Price Points: An absence of something iconic

It’s a Thursday evening and we’ll all on the 236, heading to one of the great places in the Lower Mainland: Grouse Mountain.


No surprise: the bus is packed with snowboarders, most having transferred from the SeaBus at Lonsdale Quay.  They’re a multilingual crew, mixed in with the tourists and commuters from ‘over town,’ not many over 30, heading for the snow-covered slopes some can see from their apartments.

The 236 is one of those ‘You know you’re in Vancouver’ kind of places: public transit from tidewater to mountain top in twenty-eight minutes.  I suppose there are kids from Korea to Cologne who have fond memories of taking the 236 at the end of the day, exhausted, elated and maybe in love.  If there’s an iconic image in their heads, along with the lights of the city from the slopes above, it’s of a bus named Grouse.

But, oddly, not the place at the top of the mountain –  and by that I mean the lodge.

Quick: what comes to mind when you think of the Grouse Mountain lodge? – the place with the ski shop, the restaurants, the washrooms, the theatres, the place where you assemble to meet your friends, whether from the ski slopes or the Grind, to take the gondola back down.  Probably nothing.

So try image searching for ‘Vancouver Grouse Mountain Lodge’  or “The Peak of Vancouver.”  Here’s what you get:


Sorry, the image in the upper left doesn’t count: it’s from Whitefish, Montana.  There are a few shots of the interior of the main building – but nothing particularly memorable.  Which unfortunately is the best description of what should be an architectural icon, a truly memorable place, given its location.  (Map here.)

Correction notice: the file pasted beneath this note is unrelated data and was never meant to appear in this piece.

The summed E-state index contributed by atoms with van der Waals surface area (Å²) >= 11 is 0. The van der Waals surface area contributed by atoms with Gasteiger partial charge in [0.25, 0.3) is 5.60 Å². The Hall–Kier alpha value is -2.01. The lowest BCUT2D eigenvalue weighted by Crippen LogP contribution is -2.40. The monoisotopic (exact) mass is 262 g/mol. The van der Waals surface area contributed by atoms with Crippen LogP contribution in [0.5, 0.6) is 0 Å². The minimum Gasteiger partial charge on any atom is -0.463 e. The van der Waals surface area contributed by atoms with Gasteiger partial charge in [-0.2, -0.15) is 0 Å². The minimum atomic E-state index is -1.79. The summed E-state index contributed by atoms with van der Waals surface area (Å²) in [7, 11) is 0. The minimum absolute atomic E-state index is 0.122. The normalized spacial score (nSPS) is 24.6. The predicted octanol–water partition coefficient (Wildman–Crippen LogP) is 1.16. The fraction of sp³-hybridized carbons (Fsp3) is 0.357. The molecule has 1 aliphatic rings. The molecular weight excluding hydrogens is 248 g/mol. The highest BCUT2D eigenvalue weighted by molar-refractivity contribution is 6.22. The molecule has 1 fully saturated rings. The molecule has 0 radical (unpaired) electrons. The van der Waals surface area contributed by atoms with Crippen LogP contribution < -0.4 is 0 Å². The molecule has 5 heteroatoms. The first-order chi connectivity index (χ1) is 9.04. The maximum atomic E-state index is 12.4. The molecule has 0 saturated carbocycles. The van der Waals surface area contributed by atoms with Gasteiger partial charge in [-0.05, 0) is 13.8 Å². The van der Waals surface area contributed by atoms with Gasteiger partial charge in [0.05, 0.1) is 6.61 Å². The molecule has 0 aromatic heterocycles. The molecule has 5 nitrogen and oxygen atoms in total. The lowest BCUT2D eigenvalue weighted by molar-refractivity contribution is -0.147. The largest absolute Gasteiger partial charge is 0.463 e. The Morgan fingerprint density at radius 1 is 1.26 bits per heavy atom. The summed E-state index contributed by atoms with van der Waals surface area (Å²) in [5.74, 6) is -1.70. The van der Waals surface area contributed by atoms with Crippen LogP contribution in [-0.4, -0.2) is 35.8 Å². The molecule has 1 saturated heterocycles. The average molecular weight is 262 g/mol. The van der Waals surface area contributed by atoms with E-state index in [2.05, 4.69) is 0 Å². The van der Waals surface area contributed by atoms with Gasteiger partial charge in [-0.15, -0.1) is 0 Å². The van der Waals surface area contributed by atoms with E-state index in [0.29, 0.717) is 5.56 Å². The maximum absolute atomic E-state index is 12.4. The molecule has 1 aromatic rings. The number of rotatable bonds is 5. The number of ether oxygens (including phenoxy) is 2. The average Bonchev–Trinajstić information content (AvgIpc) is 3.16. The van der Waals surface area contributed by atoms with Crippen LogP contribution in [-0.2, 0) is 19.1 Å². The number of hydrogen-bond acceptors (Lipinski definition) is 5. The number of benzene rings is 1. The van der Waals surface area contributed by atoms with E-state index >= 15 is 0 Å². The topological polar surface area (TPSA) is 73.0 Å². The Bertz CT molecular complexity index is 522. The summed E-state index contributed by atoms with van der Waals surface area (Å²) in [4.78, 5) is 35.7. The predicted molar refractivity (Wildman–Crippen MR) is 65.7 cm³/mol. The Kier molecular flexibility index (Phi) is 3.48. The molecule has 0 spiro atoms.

There are great mountain lodges in the Pacific Northwest – several built during the Depression, notably Timberline near Portland.  And of course there are the great chateau hotels of Canada and so many at Whistler they all seem to merge.

But where there should be one overlooking one of the most beautiful settings in the world: blah.

Rather, the icon of Grouse is not a building, not even the new wind turbine, but this:

A form of transportation – in turn connected to the 236, connected to the SeaBus, connected to Waterfront Station, connected to the SkyTrain.

When it comes to doing icons, that’s what we’re good at: the way of getting to places, not so much the places themselves.



One comment

  1. I think most people call it the “Grouse Nest” – which is the name of the restaurant (now called The Observartory) – but even that doesn’t reveal many exterior photos of the building. My guess is that the majority of photos are of the view of the city, and you really only see the south side of the building if you’ve just done the Grind. The SkyRide lets you off to the side of the building.

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